New Story In Narratively Magazine

Check out my newest article this Thursday in Narrative Magazine on Brooke Luu, a Vietnamese refugee who fought for respect and acceptance in America.

I found it amazing when she told me that she didn’t even think she had an interesting story to tell, despite the fact that she escaped Vietnam past armed guards. She told me once that her husband (who is also Vietnamese) had a similar story, but they never even discussed it, because “if you are Vietnamese, then you escaped. We all have that story.”

Amazing.

Check it out on Narratively Magazine  on April 10.

Narrative.ly was named one of Time Magazine’s fifty best websites of 2013. No celebrity trash, just good ol’ fashioned long form storytelling.

 

Here’s a teaser:

Five year-old Brooke Luu shivered as she kept her eyes on her mother. There were forty bodies crammed in that fishing boat, each trying to remain silent in hopes that the guards armed with AK-47s would allow them to pass into the night and leave the shores of Vietnam forever.

She watched intently as her mother repeatedly tried to slip a sleeping pill into her infant brother’s mouth so he wouldn’t cry and alert the border patrol. If caught, the women would be sent home, maybe to jail. As for the men, a worse fate likely awaited them.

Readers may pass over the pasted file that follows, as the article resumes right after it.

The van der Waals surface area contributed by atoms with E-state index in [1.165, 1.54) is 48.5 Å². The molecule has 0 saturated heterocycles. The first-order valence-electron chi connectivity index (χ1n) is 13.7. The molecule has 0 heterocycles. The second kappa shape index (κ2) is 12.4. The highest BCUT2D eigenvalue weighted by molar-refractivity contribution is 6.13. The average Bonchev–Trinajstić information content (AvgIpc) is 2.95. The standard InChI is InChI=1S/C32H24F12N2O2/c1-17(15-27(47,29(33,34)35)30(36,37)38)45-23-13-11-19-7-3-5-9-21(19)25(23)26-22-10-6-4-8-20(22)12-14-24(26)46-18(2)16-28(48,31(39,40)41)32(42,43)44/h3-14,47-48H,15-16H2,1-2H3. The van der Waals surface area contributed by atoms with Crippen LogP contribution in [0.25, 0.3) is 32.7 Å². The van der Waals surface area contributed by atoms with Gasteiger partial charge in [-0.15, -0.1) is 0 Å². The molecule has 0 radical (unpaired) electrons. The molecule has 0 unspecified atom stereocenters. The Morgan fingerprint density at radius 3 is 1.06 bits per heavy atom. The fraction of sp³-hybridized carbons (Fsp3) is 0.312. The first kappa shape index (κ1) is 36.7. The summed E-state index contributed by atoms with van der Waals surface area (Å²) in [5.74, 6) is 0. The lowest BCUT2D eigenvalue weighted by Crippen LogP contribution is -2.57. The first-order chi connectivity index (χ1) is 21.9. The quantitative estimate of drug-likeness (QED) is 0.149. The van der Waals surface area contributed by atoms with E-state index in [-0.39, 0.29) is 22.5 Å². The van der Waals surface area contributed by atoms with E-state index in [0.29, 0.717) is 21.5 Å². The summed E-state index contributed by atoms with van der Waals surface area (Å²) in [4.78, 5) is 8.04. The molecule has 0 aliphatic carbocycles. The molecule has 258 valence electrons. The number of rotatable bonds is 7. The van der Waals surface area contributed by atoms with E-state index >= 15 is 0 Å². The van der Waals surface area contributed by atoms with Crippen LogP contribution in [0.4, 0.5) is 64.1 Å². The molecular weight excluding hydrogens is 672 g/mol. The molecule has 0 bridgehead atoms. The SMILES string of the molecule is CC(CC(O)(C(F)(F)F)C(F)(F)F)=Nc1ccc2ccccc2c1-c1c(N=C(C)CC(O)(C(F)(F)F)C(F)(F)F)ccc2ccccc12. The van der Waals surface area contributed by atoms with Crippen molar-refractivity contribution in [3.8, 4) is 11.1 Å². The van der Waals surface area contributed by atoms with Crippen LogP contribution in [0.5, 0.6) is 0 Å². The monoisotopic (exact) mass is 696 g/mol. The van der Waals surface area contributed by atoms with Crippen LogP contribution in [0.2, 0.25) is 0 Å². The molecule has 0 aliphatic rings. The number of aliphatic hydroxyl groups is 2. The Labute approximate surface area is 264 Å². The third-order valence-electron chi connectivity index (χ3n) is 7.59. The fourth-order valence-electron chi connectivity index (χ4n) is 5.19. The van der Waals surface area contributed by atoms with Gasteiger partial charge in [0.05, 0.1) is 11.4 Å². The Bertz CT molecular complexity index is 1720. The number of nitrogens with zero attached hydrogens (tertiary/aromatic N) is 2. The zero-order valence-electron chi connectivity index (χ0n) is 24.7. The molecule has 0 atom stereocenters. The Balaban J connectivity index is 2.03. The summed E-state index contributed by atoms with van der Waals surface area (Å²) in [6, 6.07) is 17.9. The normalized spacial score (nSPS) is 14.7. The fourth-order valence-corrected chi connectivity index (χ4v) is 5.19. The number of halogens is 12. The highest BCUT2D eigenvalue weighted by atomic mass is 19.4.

Brooke’s mother mishandled the cup of water as she forced the medicine down the child’s throat and the water splashed on him. He wailed as the rest of the passengers grew restless. All she could do was cup her hand over the child’s mouth to muffle the shrieks.

“There was no way around the guards. We would have to go straight through them,” Brooke recalls. “All we could do was pray that they would let us keep sailing.”

To reach their first destination—a relocation camp in Malaysia—the Luu family would have to escape Vietnam and battle the South Chinese River without a compass. Rumors of Thai pirates and their savagery loomed.

All to reach America.

She can’t determine what was real and what her memory has pieced together. The recollections fade and reappear when she recalls that night in 1980 when her family attempted to bribe and fight their way to a new life without Communism, without control and without fear. She would eventually find it, yet later struggle for acceptance in her new country—and in her old one.

“The children of the Vietnam War that fled have been stripped of an identity,” she says. “All because we didn’t stay behind.”

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